Russia after the War: Hopes, Illusions, and Disappointments, 1945-1957

By Elena Zubkova; Hugh Ragsdale | Go to book overview
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Chapter 13
The Wave of Repression, 1949-1953

The psychological impact of terror, designed as it was to paralyze the collective capacity of resistance, was nevertheless used selectively, however large its scale. The selective approach was employed to instill in the masses an attitude of righteous indignation against dissenters and faith in the justice of the measures taken against them. The formula "we don't imprison the innocent," an omnipresent element of the atmosphere of the time, shows that the motifs of the campaign fell on well-prepared ground. The impatience of the citizenry, raised to an emotional pitch by the deficits of postwar life, required release. The force of aggressive emotions was not hard to raise in these conditions, and an explanation of the causes of the disorders of life was essentially diverted onto the question, Who is guilty? This kind of reaction is endemic to the behavior of crowds, which are easily drawn to search for simple reasons for the extremity of their condition. Stalin exploited this familiar stereotype of mass behavior when he began to divide society into friends and enemies.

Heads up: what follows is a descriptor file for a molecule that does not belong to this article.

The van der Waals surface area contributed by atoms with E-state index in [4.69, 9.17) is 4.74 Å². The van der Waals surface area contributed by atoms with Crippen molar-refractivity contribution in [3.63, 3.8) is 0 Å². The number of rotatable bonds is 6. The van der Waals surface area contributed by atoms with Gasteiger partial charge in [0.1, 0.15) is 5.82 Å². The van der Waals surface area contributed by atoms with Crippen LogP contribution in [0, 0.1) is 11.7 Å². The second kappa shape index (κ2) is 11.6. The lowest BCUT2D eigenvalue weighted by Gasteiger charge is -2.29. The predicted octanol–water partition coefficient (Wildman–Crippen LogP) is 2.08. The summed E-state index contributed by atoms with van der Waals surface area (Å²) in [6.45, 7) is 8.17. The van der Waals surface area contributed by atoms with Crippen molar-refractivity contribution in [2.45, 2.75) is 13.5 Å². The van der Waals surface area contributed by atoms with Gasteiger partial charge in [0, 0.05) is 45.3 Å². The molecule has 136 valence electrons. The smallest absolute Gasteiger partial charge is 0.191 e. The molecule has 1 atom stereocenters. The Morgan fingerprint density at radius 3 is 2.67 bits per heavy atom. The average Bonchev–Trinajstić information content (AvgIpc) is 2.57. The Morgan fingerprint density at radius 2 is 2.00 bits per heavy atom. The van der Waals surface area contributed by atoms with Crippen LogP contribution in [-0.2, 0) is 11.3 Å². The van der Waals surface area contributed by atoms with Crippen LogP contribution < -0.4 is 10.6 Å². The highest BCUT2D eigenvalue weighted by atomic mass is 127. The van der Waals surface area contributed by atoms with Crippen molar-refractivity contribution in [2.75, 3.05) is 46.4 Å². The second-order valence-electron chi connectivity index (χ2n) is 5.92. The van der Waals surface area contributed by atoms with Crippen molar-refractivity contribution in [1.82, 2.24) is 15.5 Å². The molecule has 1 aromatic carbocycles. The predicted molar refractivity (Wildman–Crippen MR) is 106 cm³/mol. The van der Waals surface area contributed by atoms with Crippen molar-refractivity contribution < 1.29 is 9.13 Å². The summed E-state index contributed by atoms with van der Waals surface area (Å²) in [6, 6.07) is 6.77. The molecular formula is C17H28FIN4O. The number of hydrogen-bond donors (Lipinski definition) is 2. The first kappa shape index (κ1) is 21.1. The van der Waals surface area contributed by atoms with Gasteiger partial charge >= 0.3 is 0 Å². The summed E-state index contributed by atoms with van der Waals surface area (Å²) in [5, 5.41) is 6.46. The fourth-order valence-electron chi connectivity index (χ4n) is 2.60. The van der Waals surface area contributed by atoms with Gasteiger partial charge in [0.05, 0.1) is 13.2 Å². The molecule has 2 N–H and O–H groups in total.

The repressions of the postwar years touched in one degree or another all strata of the population. If we judge by the numbers convicted on political grounds, the peak period was 1945 and 1946. The Commissariat of Internal Affairs convicted 123,200 persons in 1946 and 123,300 in 1947. 1 The victims of this wave were chiefly returning POWs, repatriates, former soldiers of the Vlasov army, Ukrainian national separatists (mostly Banderists), and other elements of the population classified by the authorities as "socially dangerous persons." 2 These were all people with a military background of one kind or

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